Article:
Aug 31, 2018
Interview with Sarah Pettengill, MA, LMFT, Home Study Writer, Riverside, California
It’s hard to picture what foster parenting will really be like if you’ve never been a foster parent before. It’s hard to picture how you might respond to challenges when each child’s circumstance will be different. You may not know if you have what it takes until you’re in it.
Here’s why I bring this up. There’s a real thing that happens when foster parents say they’re “all in” when they aren’t: kids get hurt. All children in foster care have experienced trauma, and trauma shapes a young child’s developing brain. They live in “fight or flight mode,” expecting the world to be a dangerous place, and fear-based triggers lead to difficult, sometimes unexpected behaviors. The scope and scale of that is different for each child.
Here’s why that matters. First-time foster parents can go into fight or flight mode too when they say yes to a child and realize perhaps they weren’t ready. Foster parents in flight mode call Bethany and say, “Come pick up this child, I can’t handle them anymore,” and the child continues to “bounce around” in foster care. The effects of this are further explained in this post.
Across the U.S., children need safe foster homes. As a foster care recruiter, now home study writer, I’m not here to talk anyone out of becoming a foster parent, but I can share a perspective that will help new and aspiring foster parents set realistic expectations for what foster parenting is like.
Unrealistic: The child will warm up to me quickly, happy that they are no longer being abused and grateful for the excellent care I provide.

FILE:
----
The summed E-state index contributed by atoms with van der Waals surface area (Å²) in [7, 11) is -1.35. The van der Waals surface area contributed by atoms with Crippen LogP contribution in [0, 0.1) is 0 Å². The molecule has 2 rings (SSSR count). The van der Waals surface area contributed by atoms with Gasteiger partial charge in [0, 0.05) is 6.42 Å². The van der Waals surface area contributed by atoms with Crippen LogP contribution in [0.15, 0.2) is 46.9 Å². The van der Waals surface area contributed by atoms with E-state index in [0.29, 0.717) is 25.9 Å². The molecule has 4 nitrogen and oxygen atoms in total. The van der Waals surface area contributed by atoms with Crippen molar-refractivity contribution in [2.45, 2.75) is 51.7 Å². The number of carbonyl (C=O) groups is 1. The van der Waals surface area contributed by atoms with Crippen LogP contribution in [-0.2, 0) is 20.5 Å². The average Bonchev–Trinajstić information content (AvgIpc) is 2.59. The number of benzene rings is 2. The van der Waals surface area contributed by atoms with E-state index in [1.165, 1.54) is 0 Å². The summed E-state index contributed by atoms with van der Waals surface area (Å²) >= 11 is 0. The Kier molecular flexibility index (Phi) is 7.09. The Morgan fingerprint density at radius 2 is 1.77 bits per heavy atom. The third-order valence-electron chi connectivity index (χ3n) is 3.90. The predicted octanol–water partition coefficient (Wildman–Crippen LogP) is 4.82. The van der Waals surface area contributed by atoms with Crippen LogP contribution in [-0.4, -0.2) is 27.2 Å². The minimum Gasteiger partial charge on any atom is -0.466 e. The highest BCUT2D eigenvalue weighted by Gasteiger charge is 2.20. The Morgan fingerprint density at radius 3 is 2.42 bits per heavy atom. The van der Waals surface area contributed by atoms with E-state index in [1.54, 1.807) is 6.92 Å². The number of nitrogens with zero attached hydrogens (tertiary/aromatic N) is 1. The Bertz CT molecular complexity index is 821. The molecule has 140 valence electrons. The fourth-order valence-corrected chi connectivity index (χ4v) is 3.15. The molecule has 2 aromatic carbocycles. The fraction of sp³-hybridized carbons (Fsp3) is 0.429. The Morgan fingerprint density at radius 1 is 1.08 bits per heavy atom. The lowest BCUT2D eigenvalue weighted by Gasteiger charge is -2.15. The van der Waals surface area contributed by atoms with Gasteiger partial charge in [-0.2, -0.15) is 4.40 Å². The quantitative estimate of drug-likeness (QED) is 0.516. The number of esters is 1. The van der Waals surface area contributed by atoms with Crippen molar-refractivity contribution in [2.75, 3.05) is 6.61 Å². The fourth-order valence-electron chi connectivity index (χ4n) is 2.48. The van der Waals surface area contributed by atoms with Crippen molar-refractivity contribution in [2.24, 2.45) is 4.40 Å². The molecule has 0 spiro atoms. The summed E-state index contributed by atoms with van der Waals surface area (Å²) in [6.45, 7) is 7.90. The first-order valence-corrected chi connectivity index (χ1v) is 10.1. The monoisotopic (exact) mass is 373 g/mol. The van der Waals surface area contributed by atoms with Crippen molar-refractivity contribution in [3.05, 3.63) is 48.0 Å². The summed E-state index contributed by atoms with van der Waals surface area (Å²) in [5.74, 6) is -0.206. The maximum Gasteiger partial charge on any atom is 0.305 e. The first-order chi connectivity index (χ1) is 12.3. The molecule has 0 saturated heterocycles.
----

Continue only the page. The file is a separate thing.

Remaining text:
The assumption here is that children will be so glad to be out of an abusive or neglectful environment that they will immediately sense your goodwill for them and reciprocate your love and affection. New foster parents particularly expect this response from younger children.
Realistic: Children are loyal to their families, even family members who may have hurt them. Being removed from their homes and entering a new environment is scary. A child accustomed to chaos could find the relative calm of your home unnerving. And you’re a stranger—they don’t know if they can trust you, and they may fear that trusting you means being disloyal to their family. Children also feel out of control. They did not choose what happened to them or where they are living now. Although the safe home they are in is needed, they likely feel they’ve been “plopped in somewhere,” and they will search for opportunities to gain back some control to help make sense of their experience and environment. Expect that it will take time to earn the child’s trust.
Unrealistic: I’m going to connect with and love the child right away.
Most adults have no experience loving and caring for a child in this capacity—a child they are not biologically related to—yet they expect to quickly bond and build trust with a child who has a history of relational trauma.
Reality: You will be trying to connect with a child who responds to you based on a history you weren’t part of, a history you may not understand. The child may exhibit difficult behaviors rooted in trauma. You can’t take any of that personally, even when it feels personal. Foster care requires a deep reserve of compassion. Love may follow, but it can’t be conditional on whether the child loves you back.
Unrealistic: The child is safe in my home and has nothing to fear.